Wagner Header

The Wagner Law Group Description 

The Wagner Law Group, A Professional Corporation, is a nationally recognized ERISA & employee benefits, estate planning, employment, labor & human resources practice. 


Established in 1996, The Wagner Law Group has 22 attorneys engaged exclusively in employee benefits, estate planning and employment law. Six of our attorneys are AV rated by Martindale-Hubbell as having very high to preeminent legal abilities and ethical standards. The firm is among the largest ERISA boutiques in the country. Our practice is national in scope, with clients in more than 40 states and several foreign countries.






Contact Info

The Wagner Law Group


  Integrity | Excellence


Massachusetts Office 

Tel: (617) 357-5200 

Fax: (617) 357-5250 

99 Summer Street 

13th Floor

Boston, MA 02110

Florida Office 

Tel: (561) 293-3590
Fax: (561) 293-3591
7108 Fairway Drive
Suite 125
Palm Beach Gardens, FL 33418


San Francisco Office

Tel: (415) 625-0002

Fax: (415) 358-8300

315 Montgomery Street

Suite 904

San Francisco, CA 94104







September 18, 2014


 Health and Welfare Law Alert




Federal Court Provides Guidance on Employees' FMLA Right to Return to Work




The U.S. Court of Appeals for the Third Circuit has issued a decision providing guidance on an employee's right to return to work under the Family and Medical Leave Act ("FMLA"). In Budhun v. Reading Hospital and Medical Center, the Third Circuit ruled that an employee's interference and retaliation claims under FMLA could go forward because her former employer did not allow her to return to work following FMLA leave, despite a fitness-for-duty certification from her healthcare provider indicating that she could perform her job duties.


Law. An employer is prohibited from interfering with an employee's FMLA rights, including the employee's right to return to work following FMLA leave. FMLA regulations provide very specific rules pertaining to the employee's right to return, including the information that must be provided to the employee, and the extent to which employers can require medical information before allowing the employee to return.


An employer may require an employee who has requested to return to work from FMLA leave to provide a fitness-for-duty certification, indicating that the employee can perform all essential job functions, but only if it provides the employee with a list of essential job duties when recognizing the employee's right to take FMLA leave.


Facts. In Budhun,the plaintiff was a credentialing assistant, a job that required her to type approximately 60 percent of the time. After breaking a bone in her hand, the plaintiff took a leave of absence under FMLA.


The plaintiff was treated by a doctor who placed her injured hand in a splint. The doctor completed an FMLA leave certification form based on the plaintiff's representations that she could satisfy her typing duties using the splint. Shortly thereafter, the doctor provided the plaintiff with a fitness-for-duty certification indicating that she could return to work without restrictions.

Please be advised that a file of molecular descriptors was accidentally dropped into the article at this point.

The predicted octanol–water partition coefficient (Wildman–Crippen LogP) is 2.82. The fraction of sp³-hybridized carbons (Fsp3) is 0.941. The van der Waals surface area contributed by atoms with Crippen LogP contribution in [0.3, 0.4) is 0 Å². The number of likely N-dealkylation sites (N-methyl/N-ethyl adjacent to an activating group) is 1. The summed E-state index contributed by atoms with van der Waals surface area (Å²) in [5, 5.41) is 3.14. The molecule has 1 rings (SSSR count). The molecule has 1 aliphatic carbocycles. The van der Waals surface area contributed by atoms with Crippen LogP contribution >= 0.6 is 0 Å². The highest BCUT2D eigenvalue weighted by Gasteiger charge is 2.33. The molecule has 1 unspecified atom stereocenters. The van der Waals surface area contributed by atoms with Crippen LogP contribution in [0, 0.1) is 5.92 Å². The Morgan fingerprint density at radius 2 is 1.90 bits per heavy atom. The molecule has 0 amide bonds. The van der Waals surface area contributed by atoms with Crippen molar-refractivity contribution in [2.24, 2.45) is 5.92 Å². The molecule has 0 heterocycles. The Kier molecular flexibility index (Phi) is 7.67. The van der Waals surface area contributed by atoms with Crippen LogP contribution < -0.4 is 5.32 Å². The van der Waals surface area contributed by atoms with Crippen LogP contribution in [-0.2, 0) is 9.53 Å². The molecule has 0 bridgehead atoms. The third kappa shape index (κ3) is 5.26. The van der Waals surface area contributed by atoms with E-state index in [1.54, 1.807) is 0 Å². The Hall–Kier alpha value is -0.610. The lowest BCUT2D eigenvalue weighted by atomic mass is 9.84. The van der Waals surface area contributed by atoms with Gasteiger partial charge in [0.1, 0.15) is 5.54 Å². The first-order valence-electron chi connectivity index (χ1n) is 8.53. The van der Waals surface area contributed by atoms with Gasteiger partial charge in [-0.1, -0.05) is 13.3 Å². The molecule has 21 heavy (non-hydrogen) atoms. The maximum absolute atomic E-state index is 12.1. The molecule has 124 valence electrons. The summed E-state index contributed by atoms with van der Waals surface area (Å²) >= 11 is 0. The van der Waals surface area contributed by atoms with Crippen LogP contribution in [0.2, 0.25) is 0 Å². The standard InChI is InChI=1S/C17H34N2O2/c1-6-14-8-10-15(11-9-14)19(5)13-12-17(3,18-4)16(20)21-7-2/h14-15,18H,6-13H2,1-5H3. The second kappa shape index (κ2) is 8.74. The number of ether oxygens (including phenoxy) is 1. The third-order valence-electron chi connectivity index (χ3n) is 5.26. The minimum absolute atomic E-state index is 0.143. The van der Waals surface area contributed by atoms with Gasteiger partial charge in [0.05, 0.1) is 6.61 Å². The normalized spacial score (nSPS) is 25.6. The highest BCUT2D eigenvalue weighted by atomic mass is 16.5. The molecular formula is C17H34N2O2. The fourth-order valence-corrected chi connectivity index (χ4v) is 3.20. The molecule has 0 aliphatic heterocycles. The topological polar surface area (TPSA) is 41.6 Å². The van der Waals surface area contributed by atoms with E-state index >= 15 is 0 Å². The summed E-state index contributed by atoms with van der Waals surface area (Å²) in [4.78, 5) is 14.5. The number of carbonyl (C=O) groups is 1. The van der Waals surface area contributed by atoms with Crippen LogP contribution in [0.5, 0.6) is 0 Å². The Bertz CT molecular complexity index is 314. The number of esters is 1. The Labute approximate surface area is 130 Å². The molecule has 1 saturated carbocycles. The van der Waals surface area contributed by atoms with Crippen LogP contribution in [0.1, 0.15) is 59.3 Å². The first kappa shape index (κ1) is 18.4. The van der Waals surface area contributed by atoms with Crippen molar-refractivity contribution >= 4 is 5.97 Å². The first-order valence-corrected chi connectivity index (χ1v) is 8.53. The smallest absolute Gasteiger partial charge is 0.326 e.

When the plaintiff attempted to return to work, she could not type at full speed and the defendant refused to allow her to continue to work, maintaining that she needed to be able to be able to type at full speed in order to return. In response, the plaintiff took additional FMLA leave and the defendant subsequently filled her position. The plaintiff sued, claiming her employer had interfered with her FMLA right to return to work and that it retaliated against her for invoking her FMLA rights.


The Third Circuit held that the plaintiff presented sufficient evidence to demonstrate that she should have the chance to prove that she had invoked her FMLA right to return to work and that the defendant had interfered with that right. The court noted that the FMLA allows an employer to require an employee to provide a fitness-for-duty certification before being permitted to return to work. This fitness-for-duty certification would include the list of all essential duties. However, because the defendant had failed to provide the plaintiff with such a list, the doctor's general fitness-for-duty certification, which stated she could return to work without restrictions, was sufficient. While the defendant could have contacted the plaintiff's doctor to request clarification, it instead chose to overrule the doctor and impermissibly interfere with the plaintiff's FMLA rights.


Action Steps for Employers. Following Budhun, employers should review their job descriptions to ensure that they are fully developed and contain details with respect to each essential job duty. When providing an employee with notice of his or her eligibility for FMLA leave, employers should also be sure to provide the employee with a list of essential job duties so that any fitness-for-duty certification is based on the employee's ability to perform these duties. Finally, employers must be cognizant that they cannot delay an employee's return to work from a FMLA leave while attempting to obtain clarification about the certification from the employee's healthcare provider.




This Newsletter is protected by copyright. Material appearing herein may be reproduced with appropriate credit.


This Newsletter is provided for information purposes by The Wagner Law Group to clients and others who may be interested in the subject matter, and may not be relied upon as specific legal advice.  This material is not to be construed as legal advice or legal opinions on specific facts. Under the Rules of the Supreme Judicial Court of Massachusetts, this material may be considered advertising.